History of rail transport in Nicaragua
- This article is part of the history of rail transport by country series
The history of rail transport in Nicaragua began in 1860s, with the first plans for a railroad in Nicaragua. The first line was opened in 1882. In the past, there were 3 ft 6 in (1,067 mm) gauge railroads on the Pacific coast, connecting major cities. A private 4 ft 8 1⁄2 in (1,435 mm) gauge line operated on the Atlantic coast.
However, as of 2006, there were no longer any trains in Nicaragua. All traffic has been suspended since September 2001, ending several decades of a steady decline.
For an easier understanding, follow the narrative on a map.
First projects for the construction of railroads in Nicaragua were considered in the 1860s. In 1873, the government signed contracts with J. E. Hollembeck & Co. for building a line between Managua and Granada, and with Enrique Meiggs Keith for a line from Corinto to León. However, there were no practical results.
In 1876, President Pedro Joaquín Chamorro Alfaro enacted a decree, calling for a construction of a railroad from Corinto via Chinandega and León to the nearest port on Lake Managua (later Western division). The railroad would be connected to the capital through steamboats. Another section of railroad (later Eastern division) should be built from Managua to Granada via Masaya or along the Tipitapa river.
Works on the Western division started in 1878. The first engine arrived at Chinandega in November 1880, and the first segment - Corinto to Chinadega - was completed and put into operation March 10, 1882. Construction continued and in 1883, the railroad reached the city of León and León Viejo, a settlement on the bank of Lago de Managua. A new city, Puerto Momotombo, was inaugurated in 1884 to serve the port and transshipment station. The western division had 58 miles (93 km) of the main line plus 3.5 miles/5.6 km of secondary lines.
The construction of the Eastern division commenced in Nicaragua in 1883. In 1884, the line reached Masaya and the construction was completed in 1886 in Granada. The division had 31 miles/49.9 km of main line, plus 2 miles/3.2 km of secondary lines.
In 1885, a contract was signed for the construction of Ferrocarril a Los Pueblos de Carazo, branching from the "Eastern division" in Masaya towards Diriamba, across an area of coffee farming. The line, 27 miles/43.5 km long and including a 30 m long tunnel, was completed in 1887.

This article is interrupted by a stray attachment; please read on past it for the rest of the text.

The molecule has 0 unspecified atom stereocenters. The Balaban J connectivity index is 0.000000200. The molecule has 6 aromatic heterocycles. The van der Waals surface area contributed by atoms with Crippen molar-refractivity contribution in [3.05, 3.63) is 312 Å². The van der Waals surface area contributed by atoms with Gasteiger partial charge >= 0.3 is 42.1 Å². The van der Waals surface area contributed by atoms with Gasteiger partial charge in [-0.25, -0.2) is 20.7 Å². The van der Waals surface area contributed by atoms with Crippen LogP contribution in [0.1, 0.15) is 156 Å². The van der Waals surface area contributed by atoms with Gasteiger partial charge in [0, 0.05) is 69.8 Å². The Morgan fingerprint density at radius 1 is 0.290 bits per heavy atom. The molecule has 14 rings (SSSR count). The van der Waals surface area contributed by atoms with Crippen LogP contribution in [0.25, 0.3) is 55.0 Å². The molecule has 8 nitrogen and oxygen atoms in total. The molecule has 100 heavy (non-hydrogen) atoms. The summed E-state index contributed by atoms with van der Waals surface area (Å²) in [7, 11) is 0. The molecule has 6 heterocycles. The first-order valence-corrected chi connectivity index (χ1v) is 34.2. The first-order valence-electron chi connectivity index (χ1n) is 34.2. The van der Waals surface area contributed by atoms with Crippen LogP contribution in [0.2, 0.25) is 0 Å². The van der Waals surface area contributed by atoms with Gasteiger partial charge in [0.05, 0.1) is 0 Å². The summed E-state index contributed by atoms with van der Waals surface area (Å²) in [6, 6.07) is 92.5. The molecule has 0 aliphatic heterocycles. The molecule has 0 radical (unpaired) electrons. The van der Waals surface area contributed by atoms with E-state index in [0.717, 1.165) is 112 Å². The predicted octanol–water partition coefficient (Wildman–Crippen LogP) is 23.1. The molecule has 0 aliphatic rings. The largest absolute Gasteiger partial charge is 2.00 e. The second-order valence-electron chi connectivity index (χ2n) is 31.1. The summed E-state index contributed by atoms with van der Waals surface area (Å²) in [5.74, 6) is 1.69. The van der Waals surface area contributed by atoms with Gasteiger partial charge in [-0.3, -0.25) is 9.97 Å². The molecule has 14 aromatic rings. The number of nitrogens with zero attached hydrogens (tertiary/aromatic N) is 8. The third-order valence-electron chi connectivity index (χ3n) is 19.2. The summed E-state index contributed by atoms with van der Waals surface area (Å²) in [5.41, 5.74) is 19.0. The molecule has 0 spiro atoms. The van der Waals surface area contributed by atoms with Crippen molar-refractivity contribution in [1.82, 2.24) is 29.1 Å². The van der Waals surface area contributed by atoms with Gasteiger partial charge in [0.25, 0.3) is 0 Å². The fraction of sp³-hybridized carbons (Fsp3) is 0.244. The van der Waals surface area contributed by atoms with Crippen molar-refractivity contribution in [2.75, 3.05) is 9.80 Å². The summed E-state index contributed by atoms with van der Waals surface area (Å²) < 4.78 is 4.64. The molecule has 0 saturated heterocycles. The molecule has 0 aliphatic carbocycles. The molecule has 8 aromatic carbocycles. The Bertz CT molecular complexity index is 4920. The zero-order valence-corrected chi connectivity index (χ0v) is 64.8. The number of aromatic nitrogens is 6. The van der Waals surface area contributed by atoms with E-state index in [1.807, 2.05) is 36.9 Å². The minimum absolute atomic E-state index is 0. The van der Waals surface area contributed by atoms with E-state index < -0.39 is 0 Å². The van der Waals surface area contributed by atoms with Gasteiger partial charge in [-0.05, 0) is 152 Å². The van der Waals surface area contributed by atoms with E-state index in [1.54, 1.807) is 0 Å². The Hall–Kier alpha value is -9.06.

In 1895-98, a branch Chinandega - El Viejo (4.8 miles/7.7 km) extended from the Western division.
The Central division, connecting the Western and Eastern divisions between La Paz Vieja and Managua, was constructed from 1900 - 1902. This made obsolete the steamboat connection across Lago de Managua and the branch to Puerto Momotombo was abandoned in 1903.
There were plans to extend the network to the Atlantic coast. A contract was signed in 1903. The line should have stretched 288 km from San Miguelito (a port at Lake Nicaragua) through a difficult terrain to Monkey Point at the Caribbean coast. In 1909, after constructing about 10 miles/16.1 km of tracks, the works stopped and never resumed again. Nicaraguan railroads never connected both coasts. Private investors later built an isolated 62 miles/100 km-long standard gauge line between Puerto Cabezas and Cocoland. It operated from 1925 until 1955 and was used mainly for a transport of lumber and bananas.
Additional lines on the Pacific coast were built in the subsequent decades. In 1940, the National Railroads consisted of the following lines:
- Corinto - Granada 191.98 km
- Masaya - Diriamba 43.49 km
- León - El Sauce 72.00 km
- San Jorge - San Juan del Sur 31.00 km
- Chinandega -Puerto Morazán 31.00 km
- El Sauce - Río Grande 13.00 km
Total: 382.48 km
In the 1960s and 1970s, the railroad went into a decline, exacerbated further by the Managua earthquake of 1972. The government reacted to this by constructing a 25.4 km branch from Ceiba Mocha to Puerto Somoza (now Puerto Sandino) in 1976. This significantly increased productive operations and revenues, but did not reverse the long-term trend. Governmental subsidies were steadily increasing and passenger transport declining. The oldest line Corinto - León was abandoned in 1982  when floods damaged tracks. In 1993, there were still 373 km of 3 ft 6 in (1,067 mm) narrow gauge tracks in the Pacific region and isolated 3 km of 4 ft 8 1⁄2 in (1,435 mm) standard gauge line at Puerto Cabezas in the Caribbean. Several trains a day carried passengers south from Managua to Granada, or north from the capital to León.
Most lines were shut down on December 31, 1993 by President Violeta Chamorro who ordered the rolling stock and rail demolished and sold for scrap. The last one - 6 km from Chichigalpa to Ing. S. Antonio - was decommissioned in September 2001.
- Hock, M(2001): News from Nicaragua. At www.ferrolatino.ch
- http://www.fahrplancenter.com/NicaraguaMomotombo.html Line La Paz Vieja - Puerto Momotombo at Ferrolatino.ch
- Line Puerto Cabezas - Cocoland on Ferrolatino.ch
- Breve Historia del ferrocarril de Nicaragua at www.manfut.org (main source for this article)
- Line Corinto - León on Ferrolatino.ch
- Country Studies - Nicaragua - Transport from the Library of Congress
- Hock, M(2000): Ferrocarril del Ingenio San Antonio at Ferrolatino.ch
- "Shaw Group in talks with US railroad cos for Feristsa project, Central America, Infrastructure, news". Retrieved 2010-10-16.
Media related to Rail transport in Nicaragua at Wikimedia Commons
- Historical pictures of Chichigalpa - Ing. S. Antonio line (note: displayed pictures change dynamically; refresh page or switch English/Espaňol to see others)
- Pictures of old train stations in Masaya and Granada